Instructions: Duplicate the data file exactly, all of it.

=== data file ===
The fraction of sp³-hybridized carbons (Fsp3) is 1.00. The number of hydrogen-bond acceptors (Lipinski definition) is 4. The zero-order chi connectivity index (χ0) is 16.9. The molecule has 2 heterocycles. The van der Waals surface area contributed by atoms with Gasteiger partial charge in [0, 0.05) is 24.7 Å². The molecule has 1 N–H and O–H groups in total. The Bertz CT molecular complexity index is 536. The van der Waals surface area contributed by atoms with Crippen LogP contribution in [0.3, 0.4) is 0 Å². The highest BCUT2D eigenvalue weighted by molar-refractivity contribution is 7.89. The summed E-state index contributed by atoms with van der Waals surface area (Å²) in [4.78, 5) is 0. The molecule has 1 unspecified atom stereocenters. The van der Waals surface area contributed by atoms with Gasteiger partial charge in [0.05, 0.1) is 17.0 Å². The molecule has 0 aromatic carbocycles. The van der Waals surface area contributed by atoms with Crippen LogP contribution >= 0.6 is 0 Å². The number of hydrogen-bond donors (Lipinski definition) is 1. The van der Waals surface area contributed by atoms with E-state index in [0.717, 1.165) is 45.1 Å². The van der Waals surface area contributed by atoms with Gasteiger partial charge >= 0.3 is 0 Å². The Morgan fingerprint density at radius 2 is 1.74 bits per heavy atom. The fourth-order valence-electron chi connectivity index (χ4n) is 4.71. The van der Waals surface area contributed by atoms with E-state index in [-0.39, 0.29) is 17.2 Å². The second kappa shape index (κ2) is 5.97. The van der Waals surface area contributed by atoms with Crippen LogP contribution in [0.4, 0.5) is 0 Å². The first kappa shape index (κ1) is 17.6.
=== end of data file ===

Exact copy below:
The fraction of sp³-hybridized carbons (Fsp3) is 1.00. The number of hydrogen-bond acceptors (Lipinski definition) is 4. The zero-order chi connectivity index (χ0) is 16.9. The molecule has 2 heterocycles. The van der Waals surface area contributed by atoms with Gasteiger partial charge in [0, 0.05) is 24.7 Å². The molecule has 1 N–H and O–H groups in total. The Bertz CT molecular complexity index is 536. The van der Waals surface area contributed by atoms with Crippen LogP contribution in [0.3, 0.4) is 0 Å². The highest BCUT2D eigenvalue weighted by molar-refractivity contribution is 7.89. The summed E-state index contributed by atoms with van der Waals surface area (Å²) in [4.78, 5) is 0. The molecule has 1 unspecified atom stereocenters. The van der Waals surface area contributed by atoms with Gasteiger partial charge in [0.05, 0.1) is 17.0 Å². The molecule has 0 aromatic carbocycles. The van der Waals surface area contributed by atoms with Crippen LogP contribution >= 0.6 is 0 Å². The number of hydrogen-bond donors (Lipinski definition) is 1. The van der Waals surface area contributed by atoms with E-state index in [0.717, 1.165) is 45.1 Å². The van der Waals surface area contributed by atoms with Gasteiger partial charge >= 0.3 is 0 Å². The Morgan fingerprint density at radius 2 is 1.74 bits per heavy atom. The fourth-order valence-electron chi connectivity index (χ4n) is 4.71. The van der Waals surface area contributed by atoms with E-state index in [-0.39, 0.29) is 17.2 Å². The second kappa shape index (κ2) is 5.97. The van der Waals surface area contributed by atoms with Crippen LogP contribution in [0.4, 0.5) is 0 Å². The first kappa shape index (κ1) is 17.6.